In this case, the same problem does exist in business: Those who can afford to take a risk are going to, and their ideas will find their way into the marketplace of ideas; those who can't, will continue to work at something else and hope that their stolen hours here and there will be enough to make their dream come true.
I turn things back over to the naysayers: "Whatever. Not everyone lives their dream." Or to quote "Mad Men," a favorite television show, "Not every girl gets to do what they want. The world could not support that many ballerinas."
Fine. Except this: The marketplace of ideas is based on the premise that allowing all ideas to be expressed ensures that the best thinking will rise to the top. The theory becomes watered down when any ideas are kept out of the marketplace. Does the world need my novel? No. (YES IT DOES! YES IT DOES!) Does it need a particular small business or painting or song? Of course not. But it needs all of those ideas to come to fruition so that the best will succeed and, in so doing, improve all of us. When society is structured such that some people are unable to pursue their talents or skills, we are all the poorer for it.
I'm not bemoaning my lot in life. I recognize that I'm very lucky to be able to structure my life such that I can get even the minimal writing time that I get. But I do want to point out that the situation limits my artistic output and eliminates the output of many others.
I won't get into the question of whether anything should be done. Would I like to see changes here? Yes. If you planted me in the Oval Office tomorrow, would I make this my first priority? Probably not. Without discussing "should," however, we can discuss "could." We can consider what options exist. Let the conversation enter the marketplace of ideas. I will focus on only art, not to make the argument that it is any more deserving of attention (trust me...I want that ice cream maker to succeed), but simply because it was the point of the original post and I promised I wouldn't get into the debates around teaching.
Feeding the Artists
So...what can be done to ensure that the painters and writers and poets and sculptors and dancers can all pursue their dreams and still...you know...eat?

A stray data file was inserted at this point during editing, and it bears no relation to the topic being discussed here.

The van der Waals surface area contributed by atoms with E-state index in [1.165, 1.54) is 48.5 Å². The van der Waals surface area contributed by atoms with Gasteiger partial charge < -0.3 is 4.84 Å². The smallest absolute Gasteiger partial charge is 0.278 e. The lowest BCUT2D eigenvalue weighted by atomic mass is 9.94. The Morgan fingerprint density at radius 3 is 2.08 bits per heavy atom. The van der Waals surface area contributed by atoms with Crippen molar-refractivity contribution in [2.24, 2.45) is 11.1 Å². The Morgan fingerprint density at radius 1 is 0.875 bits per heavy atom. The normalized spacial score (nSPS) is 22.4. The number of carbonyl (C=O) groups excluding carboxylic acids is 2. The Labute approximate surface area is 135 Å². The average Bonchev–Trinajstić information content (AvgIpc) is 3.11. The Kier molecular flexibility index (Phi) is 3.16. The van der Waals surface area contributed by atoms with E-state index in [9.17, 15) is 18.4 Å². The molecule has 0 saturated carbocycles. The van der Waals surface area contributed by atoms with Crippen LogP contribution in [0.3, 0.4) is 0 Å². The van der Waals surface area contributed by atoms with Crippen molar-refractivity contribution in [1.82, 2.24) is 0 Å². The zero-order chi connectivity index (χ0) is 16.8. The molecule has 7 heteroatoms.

Let's be realistic about this. There are two places that revenue stream could come from: corporations and government. I do believe that there is some wonderful corporate sponsored art and that much of it is unfairly poo-pooed. That said, if our goal is to contribute to the marketplace of ideas, the art must serve its own purpose and corporate art, by definition, must serve the goal of profit.
As for government? In the age of sequester I don't see Congress lining up to put lots of novelists and painters to work. The Tea Party backlash alone would be a spectacle. That said...it's been done. The WPA writer's project paid would-be writers to do work for the country. Out of that we got the American Guide Series, respected histories and travel guides to the states. We very nearly got a history of local foods as they existed just before our current food industry began to homogenize them. That project started in late 1941. History prevented its completion.
(The collected writings from this food project have been compiled by writer Mark Kurlansky in his book Food of a Younger Land. Without forcing an argument these essays paint a picture of the changes in food culture in this country. If you read Michael Pollan or Mark Bittman you want to read Kurlansky as well.)
The WPA also gave us Richard Wright, Studs Terkel, John Steinbeck, Zora Neale Hurston, Eudora Welty and many others. Certainly our culture saw benefit from this project. Because these authors were paid to work in their chosen field and nurture their talents and passions, they continued on to excellence and assumed positions of cultural importance. I know less about other WPA projects, but I do recognize the Depression era bas relief carvings on bridges and public buildings when I see them. The model for government support of the arts exists. I don't expect that I'll live to see its revival, but it's worth remembering that it worked once. It's worth considering what we gained from that.
Vote With Your Art
What is left is for those of us who love art to try to support it by whatever means we can. When we support those professions that can't be measured we do some small part. For some this means patronizing a local artist and buying their paintings. For some this might mean buying self-published books (editor's note: for example, this self-published book!). For others it might mean shopping at a farmer's market. Food writer Michael Pollan constantly asks those who value food to "vote with your fork." "Vote with your art" doesn't work quite as well as a slogan, but it gets the idea across, and might help spread the message that artistic endeavors have value...even if that value can't be easily measured.